Various events this month have been helping to nurture and preserve Virgin Islands culture, but in-depth dialogue and sustained effort need to continue over the long term if this community is to reclaim its traditions and cultural history from hundreds of years of colonialism.
The BVI Food Fete, a successful annual event that appears to be growing increasingly popular, has a strong cultural component. Recent events highlighted local food ranging from traditional rice and peas to gourmet offerings with VI touches.
Last week’s Culture Week also brought food, art, literature, costumes, dance, storytelling and other activities to schools and public spaces around the territory.
All of these events are invaluable, and organisers and participants alike deserve kudos.
And yet, much more needs to be done. It is difficult, for example, to talk about culture on an island that currently has no public library.
Longer term efforts, then, are badly needed.
The promised library and national archive is a good place to start, along with the restoration of other branches on the sister islands.
Education is also key. Besides the annual cultural celebrations, government has in recent years launched various efforts to include VI studies in the curriculum in schools, but many students are still graduating with a very limited knowledge in this area.
This needs to change, with extensive VI studies courses required for students each year of school.
The necessary reform will not be easy. For hundreds of years, the education system in the VI and much of the rest of the Caribbean prioritised the culture and history of the colonisers at the expense of the African-descended majority. This problem has been acknowledged often here, but change has been slow to materialise.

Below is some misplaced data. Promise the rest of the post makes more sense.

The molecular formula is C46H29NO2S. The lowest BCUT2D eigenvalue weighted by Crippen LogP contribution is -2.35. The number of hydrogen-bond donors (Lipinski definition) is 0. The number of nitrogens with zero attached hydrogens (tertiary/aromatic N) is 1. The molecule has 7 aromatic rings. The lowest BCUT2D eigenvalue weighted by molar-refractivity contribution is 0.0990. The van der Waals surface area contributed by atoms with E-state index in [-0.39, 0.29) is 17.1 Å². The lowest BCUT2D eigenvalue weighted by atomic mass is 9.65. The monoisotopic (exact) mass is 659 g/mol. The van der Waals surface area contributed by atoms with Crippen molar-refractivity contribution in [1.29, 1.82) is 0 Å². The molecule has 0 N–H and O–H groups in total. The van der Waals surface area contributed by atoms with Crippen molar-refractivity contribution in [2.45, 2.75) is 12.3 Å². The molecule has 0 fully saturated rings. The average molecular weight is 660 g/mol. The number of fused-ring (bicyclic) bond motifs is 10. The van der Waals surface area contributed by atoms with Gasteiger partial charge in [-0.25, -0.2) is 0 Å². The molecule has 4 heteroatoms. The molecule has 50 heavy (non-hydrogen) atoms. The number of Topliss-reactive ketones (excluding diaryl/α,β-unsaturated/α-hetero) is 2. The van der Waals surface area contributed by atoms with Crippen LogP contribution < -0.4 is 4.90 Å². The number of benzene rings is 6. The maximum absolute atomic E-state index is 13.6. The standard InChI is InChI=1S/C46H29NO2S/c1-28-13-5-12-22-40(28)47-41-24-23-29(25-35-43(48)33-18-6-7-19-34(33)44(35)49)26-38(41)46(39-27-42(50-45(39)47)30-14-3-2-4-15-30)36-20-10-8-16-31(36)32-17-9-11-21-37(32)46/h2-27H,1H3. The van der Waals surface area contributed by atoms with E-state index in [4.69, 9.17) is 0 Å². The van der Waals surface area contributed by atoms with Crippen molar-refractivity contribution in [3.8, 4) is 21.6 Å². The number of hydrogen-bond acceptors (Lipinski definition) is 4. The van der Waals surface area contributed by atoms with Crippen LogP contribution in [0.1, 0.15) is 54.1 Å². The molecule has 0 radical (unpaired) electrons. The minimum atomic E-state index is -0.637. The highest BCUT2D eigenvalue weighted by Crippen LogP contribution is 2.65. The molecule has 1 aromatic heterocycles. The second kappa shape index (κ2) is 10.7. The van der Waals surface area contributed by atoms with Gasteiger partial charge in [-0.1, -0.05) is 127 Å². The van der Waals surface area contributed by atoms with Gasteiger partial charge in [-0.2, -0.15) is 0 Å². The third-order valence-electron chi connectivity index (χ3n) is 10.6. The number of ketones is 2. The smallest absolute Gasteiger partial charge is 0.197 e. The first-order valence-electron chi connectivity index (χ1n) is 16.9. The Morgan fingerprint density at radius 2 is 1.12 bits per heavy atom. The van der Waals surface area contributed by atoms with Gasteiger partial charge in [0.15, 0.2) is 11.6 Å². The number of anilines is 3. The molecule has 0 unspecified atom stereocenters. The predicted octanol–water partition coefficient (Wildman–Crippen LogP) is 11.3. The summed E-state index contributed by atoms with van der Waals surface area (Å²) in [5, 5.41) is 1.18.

Still, progress has been made. In this respect, the Virgin Islands Studies Progamme at H. Lavity Stoutt Community College has been a guiding light in recent years, contributing research and learning opportunities that didn’t exist before.
We would like to see the programme expanded greatly into a regional research centre that would highlight local and regional history, literature, art, craft and performance; draft a VI curriculum for all grade levels; host activities such as writers’ and artists’ conferences; facilitate related lectures and discussions; and welcome scholars from around the world.
Such efforts will not always be straightforward: One need only consider the perennial debates about August Emancipation Festival costumes to understand that the very definition of “culture” can be extremely controversial. But such dialogue is healthy, and it is part of coming to terms with the territory’s colonial past.
We applaud the increasing number of residents who have been working hard to help nurture VI culture — both through events like this month’s celebrations and through other activities — and we call on the government, businesses, churches, non-profit organisations and individuals to do all they can to lend support.
The territory’s culture is rich and fascinating, and it should be studied, discussed and taught widely. But perhaps above all, it should be lived.